Section 5.7. Too Many Computers on Which to Install Linux


5.7. Too Many Computers on Which to Install Linux

As a Linux geek, you have to be ready in case the people you're working with want to install Linux on a substantial number of computers. And it would be supremely annoying to be up all night running installation programs on each individual computer. There are four sensible steps that you should take before installing Linux on a large number of computers:

  1. Test the desired configuration on one computer. Document any changes that you make.

  2. Create or use an existing configuration file to automate a new installation. Modify to match any changes you make to the test computer.

  3. Test the new configuration file, by using it to install Linux on a second computer. Document any problems. Modify the configuration file to make required changes.

  4. Repeat step 3 until the configuration file allows you to install Linux automatically on the computer of your choice.

Different Linux distributions include tools that can help. Red Hat has Kickstart. SUSE has AutoYaST. Debian uses the Fully Automatic Installation (FAI) tools. While some of these tools can work with bootable network cards, you may not be lucky enough to have them in your environment.

With these tools, you can automate the installation of Linux on other computers. If you have 100 identically configured computers and a DHCP server on a network, you can set up a single installation process that works automatically for those computers. Test your favorite Linux on one computer, configure it to your needs, and replicate this process on other computers. Yes, you could use disk mirror tools as well, but that requires you to physically move the disks, etc. If there is a hardware defect on one of the 100 systems, you may not know it until you get a user complaint.

As a Linux geek, you may already be familiar with Progeny Linux (http://www.progeny.com). Ian Murdock (one of Debian's founders) created Progeny to bring Linux, and primarily Debian Linux, to more people. Progeny uses open source tools; they're in the process of porting Red Hat's Anaconda and Kickstart tools. Thus, in this section, we'll limit our solution to the basic procedures for Kickstart and AutoYaST.

Kickstart is still a work in progress for Progeny Debian as of this writing. Progeny has announced that Kickstart will be a part of its next release. It is consistent with Progeny's decision to adapt Anaconda as the primary installation program. Hopefully Kickstart for Debian will be ready by the time you read this book, possibly for the Debian-based enterprise distribution. (Ubuntu already uses Kickstart.) Alternatively, you might consider SystemImager (http://www.systemimager.org) or the aforementioned FAI (http://www.informatik.uni-koeln.de/fai/).

5.7.1. Configuring Kickstart

Kickstart is a straightforward tool. If your test computer is perfect and does not need tweaking, you can almost take your original Red Hat (or Debian) configuration Kickstart file, add it to a boot disk, and install away on the computers of your choice. When you install a Red Hat distribution on a computer, it includes the current configuration in /root/anaconda-ks.cfg . We'll take a brief look at my version of this file, with things you may need to modify for your situation. Here are the first few commands:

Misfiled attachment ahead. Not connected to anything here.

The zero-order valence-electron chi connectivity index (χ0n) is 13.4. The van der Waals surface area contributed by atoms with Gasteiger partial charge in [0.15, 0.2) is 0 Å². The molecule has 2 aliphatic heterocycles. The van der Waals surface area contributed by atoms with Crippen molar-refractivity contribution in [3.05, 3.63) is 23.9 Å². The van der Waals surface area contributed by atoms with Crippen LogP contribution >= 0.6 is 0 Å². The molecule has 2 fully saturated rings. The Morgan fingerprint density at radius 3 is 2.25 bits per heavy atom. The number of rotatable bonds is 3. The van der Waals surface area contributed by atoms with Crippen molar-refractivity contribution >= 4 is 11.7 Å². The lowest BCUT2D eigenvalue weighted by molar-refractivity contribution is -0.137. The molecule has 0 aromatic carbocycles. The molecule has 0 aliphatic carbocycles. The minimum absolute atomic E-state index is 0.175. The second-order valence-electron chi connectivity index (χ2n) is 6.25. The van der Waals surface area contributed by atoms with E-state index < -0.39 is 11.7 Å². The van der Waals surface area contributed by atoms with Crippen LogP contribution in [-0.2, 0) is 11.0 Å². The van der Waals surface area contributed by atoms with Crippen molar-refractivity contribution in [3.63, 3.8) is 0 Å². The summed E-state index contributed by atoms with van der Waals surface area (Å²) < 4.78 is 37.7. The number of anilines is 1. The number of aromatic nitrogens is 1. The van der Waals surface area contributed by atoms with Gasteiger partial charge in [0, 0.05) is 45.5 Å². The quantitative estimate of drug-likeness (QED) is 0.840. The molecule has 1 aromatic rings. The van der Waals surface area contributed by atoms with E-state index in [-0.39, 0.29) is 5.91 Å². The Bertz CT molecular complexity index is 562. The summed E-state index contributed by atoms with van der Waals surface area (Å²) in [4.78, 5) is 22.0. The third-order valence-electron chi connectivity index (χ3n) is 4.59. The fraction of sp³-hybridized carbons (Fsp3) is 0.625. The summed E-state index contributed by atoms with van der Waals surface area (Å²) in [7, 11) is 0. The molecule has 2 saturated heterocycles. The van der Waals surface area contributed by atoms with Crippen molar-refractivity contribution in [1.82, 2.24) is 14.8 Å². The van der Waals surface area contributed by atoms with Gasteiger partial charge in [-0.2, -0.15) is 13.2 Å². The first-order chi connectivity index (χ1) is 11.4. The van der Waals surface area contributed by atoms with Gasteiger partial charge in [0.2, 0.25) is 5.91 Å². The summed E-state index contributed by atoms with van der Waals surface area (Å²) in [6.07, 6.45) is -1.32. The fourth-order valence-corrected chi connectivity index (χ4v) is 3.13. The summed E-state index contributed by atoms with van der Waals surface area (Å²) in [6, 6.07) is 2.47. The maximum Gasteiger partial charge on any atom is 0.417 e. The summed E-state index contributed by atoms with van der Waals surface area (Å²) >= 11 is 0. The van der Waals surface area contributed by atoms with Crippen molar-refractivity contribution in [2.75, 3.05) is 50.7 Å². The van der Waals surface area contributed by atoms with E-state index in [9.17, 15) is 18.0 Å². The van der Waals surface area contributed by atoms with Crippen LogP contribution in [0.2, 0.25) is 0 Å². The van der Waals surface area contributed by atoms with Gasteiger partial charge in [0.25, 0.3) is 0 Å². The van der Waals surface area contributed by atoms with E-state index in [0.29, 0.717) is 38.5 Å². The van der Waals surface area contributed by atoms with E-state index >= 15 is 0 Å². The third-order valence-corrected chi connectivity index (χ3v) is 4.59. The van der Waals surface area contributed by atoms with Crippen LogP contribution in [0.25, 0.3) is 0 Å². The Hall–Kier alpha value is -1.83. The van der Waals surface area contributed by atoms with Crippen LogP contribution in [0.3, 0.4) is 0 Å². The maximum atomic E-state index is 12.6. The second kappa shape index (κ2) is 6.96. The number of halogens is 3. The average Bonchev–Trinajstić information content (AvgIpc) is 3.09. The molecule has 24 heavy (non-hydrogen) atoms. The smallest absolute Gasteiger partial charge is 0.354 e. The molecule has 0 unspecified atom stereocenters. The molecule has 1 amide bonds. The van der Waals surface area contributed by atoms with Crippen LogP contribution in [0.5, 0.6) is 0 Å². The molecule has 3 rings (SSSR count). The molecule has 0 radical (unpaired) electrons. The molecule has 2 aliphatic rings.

install nfs --server=server.example.com --dir=/mnt/fedora lang en_US.UTF-8 langsupport --default=en_US.UTF-8 en_US.UTF-8 keyboard us 

The second command, which specifies a network installation, is critical. NFS has the advantage over FTP and HTTP; besides being most efficient, you can copy the Red Hat installation CDs to the directory that you're sharing over the network as .iso files. Alternatively, if you use cdrom on this line, you'll need installation CDs for each computer.

 xconfig --card "Intel 810" --videoram 16384 --hsync 31.5-37.9 --vsync 50-70 --resolution 800x600 --depth 24 --startxonboot  --defaultdesktop gnome network --device eth0 --bootproto dhcp --hostname Fedora3 rootpw --iscrypted $1$2l6AeSZr$54N4e4kuMQFYiZnuxDdxw0 

The xconfig command appears on two lines in this book because it's long. It specifies an automatic boot into the GUI by setting the id variable in /etc/inittab to runlevel 5. The network command could be annoying; it sets up Fedora3 as the hostname of every computer. You could leave out the --hostname Fedora3 option if your DHCP server assigns hostnames. The rootpw command can carry an encrypted password, which you can copy from /etc/shadow, assuming you've configured the shadow password suite on your computer. For more information on how you can use the shadow password suite, see the "Too Many Tasks, Too Few Qualified Administrators" annoyance in Chapter 10.

 firewall --disabled authconfig --enableshadow --enablemd5 timezone America/Los_Angeles bootloader --location=mbr --append="rhgb quiet" 

Most administrators disable a firewall on a computer within a LAN. In any case, a computer that serves as a firewall should get special attention and not be configured using Kickstart. The authconfig command enables the shadow password suite, with MD5 encryption. The computers on your network are probably all in the same time zone. Unless you have another bootloader, the MBR is the best place for it. Red Hat now appends the rhgb quiet command to the kernel; regular users might be confused by standard kernel messages. This configuration is for systems with SCSI disks; the sda name below is the standard name for the first SCSI drive.

 #clearpart --linux --drives=sda #part /boot --fstype "ext3" --size=100 --ondisk=sda #part pv.8 --size=0 --grow --ondisk=sda #volgroup VolGroup00 pv.8 #logvol / --fstype ext3 --name=LogVol00 --vgname=VolGroup00 --size=5024 #logvol swap --fstype swap --name=LogVol01 --vgname=VolGroup00 --size=256 --grow --maxsize=512